Today in Science
American Wetlands Month
May is American Wetlands Month.
A wetland is an ecosystem that is saturated with water, permanently or seasonally -- which determines the anaerobic soil makeup and the types of plants and animals that live nearby. Wetlands can be freshwater, saltwater, or brackish (which is means the water is saltier than freshwater but less salty than saltwater) and can occur inland, near rivers, or along the coast. They are found on every continent, except for Antarctica.
The four major wetland types are swamps, marshes, bogs, and fens.
A swamp is a wetland where the primary vegetation is water-tolerant trees, such as cypress, or hard-stemmed shrubs, such as mangroves. It serves as home to many animals that do not thrive well elsewhere and offers protection from flood damage. The soil in a swamp is particularly nutrient-rich, which has led to many of them being drained for agricultural uses.
A marsh is a wetland where shallow water covers the ground all or most of the time and comes from surface sources, as well as, sometimes, from groundwater. There are two types -- tidal and non-tidal. Marshes support soft-stemmed plants, like lilies, and a large variety of plants and animals. Marshes serve to replenish groundwater sources and streams, particularly during times of drought; mitigate flood damage; and clean pollutants from water sources.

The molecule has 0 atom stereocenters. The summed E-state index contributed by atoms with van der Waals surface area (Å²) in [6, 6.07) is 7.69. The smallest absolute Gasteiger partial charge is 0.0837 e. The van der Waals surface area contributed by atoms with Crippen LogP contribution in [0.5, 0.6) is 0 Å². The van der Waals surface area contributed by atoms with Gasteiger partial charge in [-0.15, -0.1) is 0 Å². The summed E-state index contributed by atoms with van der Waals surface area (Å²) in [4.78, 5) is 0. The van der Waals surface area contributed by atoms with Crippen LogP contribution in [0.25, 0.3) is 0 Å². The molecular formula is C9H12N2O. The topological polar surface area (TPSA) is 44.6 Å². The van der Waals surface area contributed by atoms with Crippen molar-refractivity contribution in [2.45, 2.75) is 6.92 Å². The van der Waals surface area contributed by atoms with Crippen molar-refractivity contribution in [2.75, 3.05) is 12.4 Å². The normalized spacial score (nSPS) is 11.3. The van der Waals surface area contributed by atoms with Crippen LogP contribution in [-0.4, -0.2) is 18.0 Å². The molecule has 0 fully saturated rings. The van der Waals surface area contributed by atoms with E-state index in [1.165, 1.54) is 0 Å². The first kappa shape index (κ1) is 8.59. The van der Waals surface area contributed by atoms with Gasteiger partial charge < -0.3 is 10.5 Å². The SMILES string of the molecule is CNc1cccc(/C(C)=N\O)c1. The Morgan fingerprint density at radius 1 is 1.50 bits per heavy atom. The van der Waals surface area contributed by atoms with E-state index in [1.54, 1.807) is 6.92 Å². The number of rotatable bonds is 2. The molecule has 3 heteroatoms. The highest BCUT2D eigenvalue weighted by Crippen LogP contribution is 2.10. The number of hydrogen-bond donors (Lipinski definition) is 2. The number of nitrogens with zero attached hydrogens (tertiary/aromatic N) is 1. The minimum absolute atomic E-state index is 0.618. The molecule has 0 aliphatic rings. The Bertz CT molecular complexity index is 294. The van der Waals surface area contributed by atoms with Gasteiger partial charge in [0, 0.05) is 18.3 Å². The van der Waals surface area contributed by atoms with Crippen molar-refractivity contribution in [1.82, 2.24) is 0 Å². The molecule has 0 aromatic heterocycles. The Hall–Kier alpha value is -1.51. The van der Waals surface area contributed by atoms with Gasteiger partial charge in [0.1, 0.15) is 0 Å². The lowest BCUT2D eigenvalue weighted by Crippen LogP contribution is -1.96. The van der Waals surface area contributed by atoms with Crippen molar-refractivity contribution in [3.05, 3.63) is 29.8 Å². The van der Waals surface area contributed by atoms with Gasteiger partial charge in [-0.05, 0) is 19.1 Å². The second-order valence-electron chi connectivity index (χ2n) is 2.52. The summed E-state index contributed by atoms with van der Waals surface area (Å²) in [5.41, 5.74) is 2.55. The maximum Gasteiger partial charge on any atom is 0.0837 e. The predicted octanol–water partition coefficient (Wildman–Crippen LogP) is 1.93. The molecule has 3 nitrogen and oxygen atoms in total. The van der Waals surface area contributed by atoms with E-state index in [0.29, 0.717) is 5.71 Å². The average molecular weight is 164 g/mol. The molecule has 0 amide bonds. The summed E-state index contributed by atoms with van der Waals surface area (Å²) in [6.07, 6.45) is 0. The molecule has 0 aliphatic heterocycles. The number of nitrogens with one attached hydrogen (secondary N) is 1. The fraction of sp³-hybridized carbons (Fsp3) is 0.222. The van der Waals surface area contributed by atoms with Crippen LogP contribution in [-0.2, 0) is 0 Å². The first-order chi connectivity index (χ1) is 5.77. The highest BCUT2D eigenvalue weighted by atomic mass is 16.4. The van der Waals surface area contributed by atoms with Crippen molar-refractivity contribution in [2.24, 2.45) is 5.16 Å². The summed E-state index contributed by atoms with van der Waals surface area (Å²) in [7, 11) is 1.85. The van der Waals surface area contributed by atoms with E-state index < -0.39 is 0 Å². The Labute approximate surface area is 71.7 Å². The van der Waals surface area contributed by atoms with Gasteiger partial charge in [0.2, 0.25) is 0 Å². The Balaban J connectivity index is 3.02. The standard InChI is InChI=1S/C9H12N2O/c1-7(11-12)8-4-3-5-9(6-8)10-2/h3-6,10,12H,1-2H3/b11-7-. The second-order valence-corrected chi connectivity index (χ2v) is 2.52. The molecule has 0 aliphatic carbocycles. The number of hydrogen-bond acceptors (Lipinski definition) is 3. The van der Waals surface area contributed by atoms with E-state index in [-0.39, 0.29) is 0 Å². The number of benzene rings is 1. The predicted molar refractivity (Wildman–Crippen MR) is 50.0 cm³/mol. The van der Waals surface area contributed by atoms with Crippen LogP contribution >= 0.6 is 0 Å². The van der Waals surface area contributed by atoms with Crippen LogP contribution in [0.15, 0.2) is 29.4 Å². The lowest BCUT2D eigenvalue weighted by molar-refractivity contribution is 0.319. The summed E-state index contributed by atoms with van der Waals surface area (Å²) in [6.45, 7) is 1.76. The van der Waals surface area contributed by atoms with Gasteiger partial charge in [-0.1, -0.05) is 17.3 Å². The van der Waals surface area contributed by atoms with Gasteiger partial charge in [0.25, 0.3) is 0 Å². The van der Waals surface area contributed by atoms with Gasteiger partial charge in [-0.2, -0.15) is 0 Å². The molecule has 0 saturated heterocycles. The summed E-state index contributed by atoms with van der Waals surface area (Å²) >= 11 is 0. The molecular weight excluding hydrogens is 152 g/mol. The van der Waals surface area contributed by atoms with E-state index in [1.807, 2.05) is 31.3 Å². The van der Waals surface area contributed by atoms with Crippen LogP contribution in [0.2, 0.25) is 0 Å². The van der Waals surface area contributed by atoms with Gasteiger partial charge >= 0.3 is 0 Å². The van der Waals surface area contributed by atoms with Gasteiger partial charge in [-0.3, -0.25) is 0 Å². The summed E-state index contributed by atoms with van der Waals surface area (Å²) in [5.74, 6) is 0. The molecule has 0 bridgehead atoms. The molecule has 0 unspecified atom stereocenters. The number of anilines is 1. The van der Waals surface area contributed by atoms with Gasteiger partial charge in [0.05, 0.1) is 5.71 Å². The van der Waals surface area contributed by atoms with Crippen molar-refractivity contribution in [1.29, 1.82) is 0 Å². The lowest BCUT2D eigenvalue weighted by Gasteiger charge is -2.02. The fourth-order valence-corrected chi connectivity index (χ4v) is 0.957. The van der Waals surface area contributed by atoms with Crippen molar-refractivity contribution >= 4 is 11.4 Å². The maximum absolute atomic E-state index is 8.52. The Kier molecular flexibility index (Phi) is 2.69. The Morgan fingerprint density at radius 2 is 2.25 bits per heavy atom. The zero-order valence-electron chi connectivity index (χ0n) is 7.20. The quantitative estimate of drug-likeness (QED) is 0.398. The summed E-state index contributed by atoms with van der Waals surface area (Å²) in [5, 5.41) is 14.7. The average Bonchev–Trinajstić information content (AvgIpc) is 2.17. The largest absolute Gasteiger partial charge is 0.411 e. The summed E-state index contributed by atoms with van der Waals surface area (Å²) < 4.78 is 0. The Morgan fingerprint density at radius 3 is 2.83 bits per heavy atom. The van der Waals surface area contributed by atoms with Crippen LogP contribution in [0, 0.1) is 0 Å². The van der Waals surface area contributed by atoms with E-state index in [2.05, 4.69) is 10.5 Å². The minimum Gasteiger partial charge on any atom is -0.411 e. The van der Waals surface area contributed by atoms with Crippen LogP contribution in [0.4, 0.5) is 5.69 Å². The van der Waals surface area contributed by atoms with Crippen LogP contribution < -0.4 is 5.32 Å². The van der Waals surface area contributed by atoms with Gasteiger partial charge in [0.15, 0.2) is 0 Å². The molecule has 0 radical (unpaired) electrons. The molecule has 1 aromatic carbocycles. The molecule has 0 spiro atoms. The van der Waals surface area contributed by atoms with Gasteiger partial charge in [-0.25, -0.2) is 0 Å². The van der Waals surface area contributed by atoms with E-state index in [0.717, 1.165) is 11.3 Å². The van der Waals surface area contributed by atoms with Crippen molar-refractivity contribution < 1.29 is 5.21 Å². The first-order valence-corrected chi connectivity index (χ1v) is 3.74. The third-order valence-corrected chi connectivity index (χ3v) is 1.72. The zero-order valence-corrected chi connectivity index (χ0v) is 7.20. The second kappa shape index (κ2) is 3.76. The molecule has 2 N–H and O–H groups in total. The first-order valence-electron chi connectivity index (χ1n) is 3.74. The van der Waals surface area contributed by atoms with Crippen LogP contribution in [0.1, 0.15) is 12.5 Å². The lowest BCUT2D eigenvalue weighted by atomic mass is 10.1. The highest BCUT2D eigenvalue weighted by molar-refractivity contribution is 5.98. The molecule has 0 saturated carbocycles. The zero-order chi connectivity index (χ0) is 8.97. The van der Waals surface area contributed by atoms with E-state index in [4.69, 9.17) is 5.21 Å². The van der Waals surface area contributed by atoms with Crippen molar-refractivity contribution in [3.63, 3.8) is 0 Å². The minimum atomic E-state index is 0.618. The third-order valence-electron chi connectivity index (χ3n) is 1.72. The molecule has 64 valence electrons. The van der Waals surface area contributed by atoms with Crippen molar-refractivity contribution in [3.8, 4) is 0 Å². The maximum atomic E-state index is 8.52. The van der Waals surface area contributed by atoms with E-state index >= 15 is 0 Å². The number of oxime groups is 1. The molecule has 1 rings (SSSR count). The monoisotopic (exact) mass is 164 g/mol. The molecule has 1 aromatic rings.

A bog is a wetland that has a sphagnum moss-covered ground, deposits of peat formed by the decaying moss, and acidic waters that arise from it being fed by rainwater, rather than groundwater or surface water. Bogs are home to plants (and a few animals) unique to its nutrient-poor, acidic ecosystem, such as the pitcher plant. It, too, can help alleviate flooding, as well as serving as a depository for large amounts of carbon, which might otherwise add to global climate change.
A fen also has deposits of peat, but its source is groundwater -- often glacial run-off. This makes it far less acidic and, therefore, far more nutrient-rich. As such, it supports many types of grasses, flowers, and animals and may resemble a meadow to the casual observer. Like the other types of wetlands, it can help moderate flood damage. Because a fen is peat-based, the peat can sometimes build up in a way that cuts the fen off from its groundwater source. If that happens, the fen slowly turns into a bog. A fen is the rarest type of wetland.
Check out these Science NetLinks resources on wetlands:
- 2010 BioBlitz Bobcast 4: Mangroves (K-12)
- Pond 1: Pond Life (3-5)
- iBiome Wetland App (3-8)
- The Science of an Environmental Contaminant (3-12)
- Ecosystem Services: Water Purification (6-8)
- The Frog Scientist 1: The Mystery of Disappearing Frogs (6-8)
- Artificial Wetlands (6-12)
- Everglades Pythons (6-12)
- Florida Freezes (6-12)
- Tsunami Barriers (6-12)
- Managing the Everglades Ecosystem (9-12)